6 Articles

Last week, we told you about an incident in New York involving unintended acceleration in a 2005 Toyota Prius. This accident occurred just after the high-profile case involving Jim Sikes and his Prius in San Diego, but, unlike that incident, where the car eventually came to a complete stop, the Prius in New York crashed into a stone wall with the driver suffering minor, non-life threatening injuries.

Second-gen Toyota Prius – Click above for high-res gallery

Second-gen Toyota Prius – Click above for high-res image gallery

The fall-out of yesterday's Toyota Prius unintended acceleration incident in California – a car got up to speeds of over 90 miles per hour in a 20-minute event – now includes an investigation by the National Highway Traffic Safety Administration. NHTSA has dispatched two investigators to look into what happened, while Toyota is sending three technicians. The car was towed to a Toyota dealership today after being held overnight by the California Highway Patrol. One new bit of informat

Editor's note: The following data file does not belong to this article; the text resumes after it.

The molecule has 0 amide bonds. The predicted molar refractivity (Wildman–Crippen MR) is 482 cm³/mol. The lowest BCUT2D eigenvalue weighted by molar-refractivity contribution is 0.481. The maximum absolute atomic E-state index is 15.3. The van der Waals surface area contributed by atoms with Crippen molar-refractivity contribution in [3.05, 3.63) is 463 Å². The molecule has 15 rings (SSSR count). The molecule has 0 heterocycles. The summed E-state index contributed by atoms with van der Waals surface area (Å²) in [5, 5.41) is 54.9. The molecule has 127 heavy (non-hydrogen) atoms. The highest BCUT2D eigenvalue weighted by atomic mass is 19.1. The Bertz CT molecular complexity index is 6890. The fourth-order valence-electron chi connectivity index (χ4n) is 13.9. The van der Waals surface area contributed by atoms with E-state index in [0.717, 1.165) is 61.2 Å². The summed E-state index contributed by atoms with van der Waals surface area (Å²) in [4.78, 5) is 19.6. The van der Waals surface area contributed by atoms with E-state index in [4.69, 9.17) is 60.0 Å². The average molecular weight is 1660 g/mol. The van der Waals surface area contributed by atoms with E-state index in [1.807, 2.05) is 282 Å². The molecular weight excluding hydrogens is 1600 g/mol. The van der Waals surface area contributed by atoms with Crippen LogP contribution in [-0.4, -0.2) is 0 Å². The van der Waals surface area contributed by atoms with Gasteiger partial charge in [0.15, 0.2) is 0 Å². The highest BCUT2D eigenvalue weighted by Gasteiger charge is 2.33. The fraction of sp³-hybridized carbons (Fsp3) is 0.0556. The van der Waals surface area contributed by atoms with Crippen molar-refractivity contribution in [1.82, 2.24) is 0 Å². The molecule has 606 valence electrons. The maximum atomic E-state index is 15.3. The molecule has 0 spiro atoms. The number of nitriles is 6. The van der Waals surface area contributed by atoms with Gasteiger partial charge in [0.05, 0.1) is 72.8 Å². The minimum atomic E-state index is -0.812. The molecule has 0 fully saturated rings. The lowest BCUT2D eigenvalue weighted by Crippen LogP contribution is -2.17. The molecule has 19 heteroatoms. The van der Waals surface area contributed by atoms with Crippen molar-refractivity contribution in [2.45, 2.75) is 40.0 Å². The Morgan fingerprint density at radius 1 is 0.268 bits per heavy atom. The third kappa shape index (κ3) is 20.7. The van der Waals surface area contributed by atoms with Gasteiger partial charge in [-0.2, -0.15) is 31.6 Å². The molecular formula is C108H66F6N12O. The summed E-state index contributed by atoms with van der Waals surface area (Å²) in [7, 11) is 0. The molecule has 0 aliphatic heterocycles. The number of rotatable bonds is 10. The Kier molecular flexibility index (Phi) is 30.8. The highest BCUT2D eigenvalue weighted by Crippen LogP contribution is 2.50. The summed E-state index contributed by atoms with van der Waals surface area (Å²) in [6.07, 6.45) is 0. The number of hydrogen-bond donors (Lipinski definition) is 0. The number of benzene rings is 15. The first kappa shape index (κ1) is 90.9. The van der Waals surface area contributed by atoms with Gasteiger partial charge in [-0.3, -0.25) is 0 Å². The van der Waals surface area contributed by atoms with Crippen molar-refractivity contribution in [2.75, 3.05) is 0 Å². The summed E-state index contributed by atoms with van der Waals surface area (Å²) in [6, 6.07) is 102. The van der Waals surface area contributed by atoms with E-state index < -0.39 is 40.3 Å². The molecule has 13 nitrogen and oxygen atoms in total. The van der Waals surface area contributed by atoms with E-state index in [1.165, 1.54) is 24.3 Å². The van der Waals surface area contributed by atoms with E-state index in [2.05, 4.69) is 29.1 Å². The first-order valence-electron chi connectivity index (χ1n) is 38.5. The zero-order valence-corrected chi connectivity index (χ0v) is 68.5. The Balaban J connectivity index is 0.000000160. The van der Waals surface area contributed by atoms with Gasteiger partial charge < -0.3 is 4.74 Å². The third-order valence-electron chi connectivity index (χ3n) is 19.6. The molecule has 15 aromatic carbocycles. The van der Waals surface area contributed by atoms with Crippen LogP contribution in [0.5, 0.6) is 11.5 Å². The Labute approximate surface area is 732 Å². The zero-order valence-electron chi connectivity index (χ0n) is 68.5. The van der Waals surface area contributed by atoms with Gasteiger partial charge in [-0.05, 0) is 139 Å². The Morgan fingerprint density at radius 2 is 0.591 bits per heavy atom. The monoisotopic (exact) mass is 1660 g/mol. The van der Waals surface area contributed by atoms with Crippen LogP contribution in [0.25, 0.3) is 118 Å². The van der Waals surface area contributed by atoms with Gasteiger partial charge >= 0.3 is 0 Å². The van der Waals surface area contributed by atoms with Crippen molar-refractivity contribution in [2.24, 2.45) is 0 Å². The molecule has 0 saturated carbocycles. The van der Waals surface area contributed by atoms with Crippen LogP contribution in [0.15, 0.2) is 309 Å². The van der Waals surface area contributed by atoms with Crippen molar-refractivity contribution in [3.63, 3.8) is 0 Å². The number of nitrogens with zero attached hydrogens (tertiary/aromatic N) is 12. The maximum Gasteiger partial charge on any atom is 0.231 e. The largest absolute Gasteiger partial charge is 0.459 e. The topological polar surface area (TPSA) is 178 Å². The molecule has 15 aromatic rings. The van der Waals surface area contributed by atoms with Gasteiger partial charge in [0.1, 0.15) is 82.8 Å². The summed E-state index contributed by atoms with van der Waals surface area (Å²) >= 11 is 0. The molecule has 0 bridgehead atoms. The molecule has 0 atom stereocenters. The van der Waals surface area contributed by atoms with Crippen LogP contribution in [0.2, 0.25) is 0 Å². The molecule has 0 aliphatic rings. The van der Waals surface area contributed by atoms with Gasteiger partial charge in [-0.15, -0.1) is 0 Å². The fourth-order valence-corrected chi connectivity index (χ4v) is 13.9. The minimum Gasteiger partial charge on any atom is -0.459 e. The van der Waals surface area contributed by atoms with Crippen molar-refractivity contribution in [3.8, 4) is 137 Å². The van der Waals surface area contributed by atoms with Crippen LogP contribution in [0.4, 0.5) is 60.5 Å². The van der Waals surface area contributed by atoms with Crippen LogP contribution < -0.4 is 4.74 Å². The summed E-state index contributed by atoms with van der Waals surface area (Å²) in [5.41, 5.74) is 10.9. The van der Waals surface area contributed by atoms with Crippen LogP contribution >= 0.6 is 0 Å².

Amid all of its other problems recently, Toyota is trying to figure out what, exactly, is wrong with the brakes on the Prius. An incident on the San Diego County freeway makes it look like the second-generation Prius might (repeat, might) be involved in the unintended acceleration issue that has affected other Toyota brand vehicles. At this early stage and without much information, no one can say for sure what happened, but James Sikes, the driver, claims: